Data received by Orange County Utilities on Wednesday, December 29, 2021 reports historic increases of COVID-19 remnants in the county’s wastewater service areas. Data shows that the Omicron variant, first detected in the county in early December, has rapidly become the most dominant version of the virus.
Orange County’s wastewater surveillance program breaks the data down into three distinct regions based on the nearest water reclamation facility. Data received on Wednesday shows unprecedented levels of viral remnants in gene copies per liter in all three areas.
- APOPKA: The Northwest Water Reclamation Facility reported 4,265,135 gene copies per liter
- The Eastern Water Reclamation Facility reported 8,284,036 gene copies per liter
- The South Water Reclamation Facility reported 7,608,370 gene copies per liter
This new data shows numbers more than double previous record highs for each service area. Before this week, the highest number of viral remnants in gene copies recorded was 3 million at the Eastern Water Reclamation Facility in July 2021; 1 million at the South Water Reclamation Facility in August 2021; and 2.8 million at the Northwest Water Reclamation Facility in September 2021.
“While the rapid increase is concerning, I want to stress to our residents, business owners and guests that there are precautions we can take to protect ourselves and our loved ones,” stated Orange County Mayor Jerry L. Demings. “We should all remain vigilant and continue to wear masks and follow other precautions to limit the spread of the coronavirus as best we can.”
Orange County Utilities cautions that the spikes may go higher once Christmas celebrations are factored in. Right now, the data is derived from samples taken on December 27, 2021—too close to attribute to social gatherings on Christmas and Christmas Eve. Samples taken in the coming days may connect additional increases to holiday gatherings. The next round of samples will be taken today, December 30, 2021 and the results are expected early next week. However, the holidays could delay the results.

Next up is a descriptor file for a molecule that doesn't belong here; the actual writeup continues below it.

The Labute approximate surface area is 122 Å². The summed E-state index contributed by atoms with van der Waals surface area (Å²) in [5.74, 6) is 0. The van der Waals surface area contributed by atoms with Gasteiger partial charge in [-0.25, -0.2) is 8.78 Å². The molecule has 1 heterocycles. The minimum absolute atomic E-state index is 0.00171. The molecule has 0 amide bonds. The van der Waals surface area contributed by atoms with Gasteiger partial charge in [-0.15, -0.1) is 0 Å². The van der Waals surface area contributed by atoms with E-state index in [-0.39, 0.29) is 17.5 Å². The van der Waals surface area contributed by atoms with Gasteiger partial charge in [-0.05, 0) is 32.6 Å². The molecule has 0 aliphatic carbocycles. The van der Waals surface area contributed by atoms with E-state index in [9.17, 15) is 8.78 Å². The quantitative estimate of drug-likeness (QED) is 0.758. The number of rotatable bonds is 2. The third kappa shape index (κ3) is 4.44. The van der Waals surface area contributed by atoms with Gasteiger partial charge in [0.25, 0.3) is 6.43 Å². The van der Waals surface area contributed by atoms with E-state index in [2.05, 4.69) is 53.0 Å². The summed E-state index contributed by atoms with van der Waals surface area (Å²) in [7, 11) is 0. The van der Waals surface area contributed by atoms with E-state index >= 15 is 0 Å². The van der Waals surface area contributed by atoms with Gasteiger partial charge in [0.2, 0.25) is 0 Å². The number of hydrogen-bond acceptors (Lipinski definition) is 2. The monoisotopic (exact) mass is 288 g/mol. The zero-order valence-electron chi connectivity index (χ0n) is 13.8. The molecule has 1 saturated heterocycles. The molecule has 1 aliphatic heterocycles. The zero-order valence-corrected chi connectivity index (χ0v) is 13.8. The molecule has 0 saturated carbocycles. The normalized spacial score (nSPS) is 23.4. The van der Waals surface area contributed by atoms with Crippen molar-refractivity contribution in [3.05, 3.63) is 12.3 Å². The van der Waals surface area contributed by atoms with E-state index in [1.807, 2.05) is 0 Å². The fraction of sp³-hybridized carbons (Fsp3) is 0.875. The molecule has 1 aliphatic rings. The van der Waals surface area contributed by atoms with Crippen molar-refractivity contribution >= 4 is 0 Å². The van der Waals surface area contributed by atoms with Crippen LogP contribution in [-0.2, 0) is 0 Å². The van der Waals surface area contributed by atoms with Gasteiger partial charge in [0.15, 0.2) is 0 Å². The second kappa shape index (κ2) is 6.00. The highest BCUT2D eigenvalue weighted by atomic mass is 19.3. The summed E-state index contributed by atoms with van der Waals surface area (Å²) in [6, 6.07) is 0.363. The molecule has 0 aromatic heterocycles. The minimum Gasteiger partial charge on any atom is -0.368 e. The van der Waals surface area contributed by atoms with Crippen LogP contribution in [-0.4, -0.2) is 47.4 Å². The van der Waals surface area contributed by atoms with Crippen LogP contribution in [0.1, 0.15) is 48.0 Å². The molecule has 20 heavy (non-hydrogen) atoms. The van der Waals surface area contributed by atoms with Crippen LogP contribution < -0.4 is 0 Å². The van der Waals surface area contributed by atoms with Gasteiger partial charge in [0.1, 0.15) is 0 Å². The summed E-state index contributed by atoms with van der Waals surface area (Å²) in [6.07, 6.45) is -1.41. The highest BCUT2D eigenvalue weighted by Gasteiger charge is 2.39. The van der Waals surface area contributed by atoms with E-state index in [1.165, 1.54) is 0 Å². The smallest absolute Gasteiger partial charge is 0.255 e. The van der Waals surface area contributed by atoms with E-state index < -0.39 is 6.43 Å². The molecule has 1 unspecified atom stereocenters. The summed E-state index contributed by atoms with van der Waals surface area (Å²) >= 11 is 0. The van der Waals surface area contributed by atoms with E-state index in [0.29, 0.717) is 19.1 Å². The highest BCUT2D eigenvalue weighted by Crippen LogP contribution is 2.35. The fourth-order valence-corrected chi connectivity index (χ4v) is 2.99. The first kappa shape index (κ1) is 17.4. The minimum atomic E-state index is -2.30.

“This data helps predict infections four to 10 days before we see changes in our community’s caseload, allowing county leadership and medical professionals to adjust public health resources accordingly,” said Ed Torres, Director of Orange County Utilities. “Because both symptomatic and asymptomatic carriers of the virus shed remnants in their waste, this data provides an accurate picture of how the virus is spreading in our community regardless of the number of people tested.”
Orange County’s sampling regiment is part of the National Wastewater Surveillance System overseen by the Centers for Disease Control and Prevention and the U.S. Department of Health and Human Services. Samples of wastewater are taken twice a week and shipped to a partnering lab in Colorado.
The lab uses unique tests to identify which variants are present and report the concentration of viral remnants in gene copies per liter of wastewater. Remnants are non-viable fragments of virus shed by those infected with COVID-19. In addition to Omicron, sample data indicates that the Delta and Delta Plus variants are still present within all three service areas.
Visit the Nomi Health page for more information.
Orange County Government strives to serve its residents and guests with integrity, honesty, fairness and professionalism. Located in Central Florida, Orange County includes 13 municipalities and is home to world-famous theme parks, one of the nation’s largest convention centers and a thriving life science research park. Seven elected members make up the Board of County Commissioners, including the Mayor, who is elected countywide. For more information, please visit www.OCFL.net or go to Orange County Government’s social media channels.
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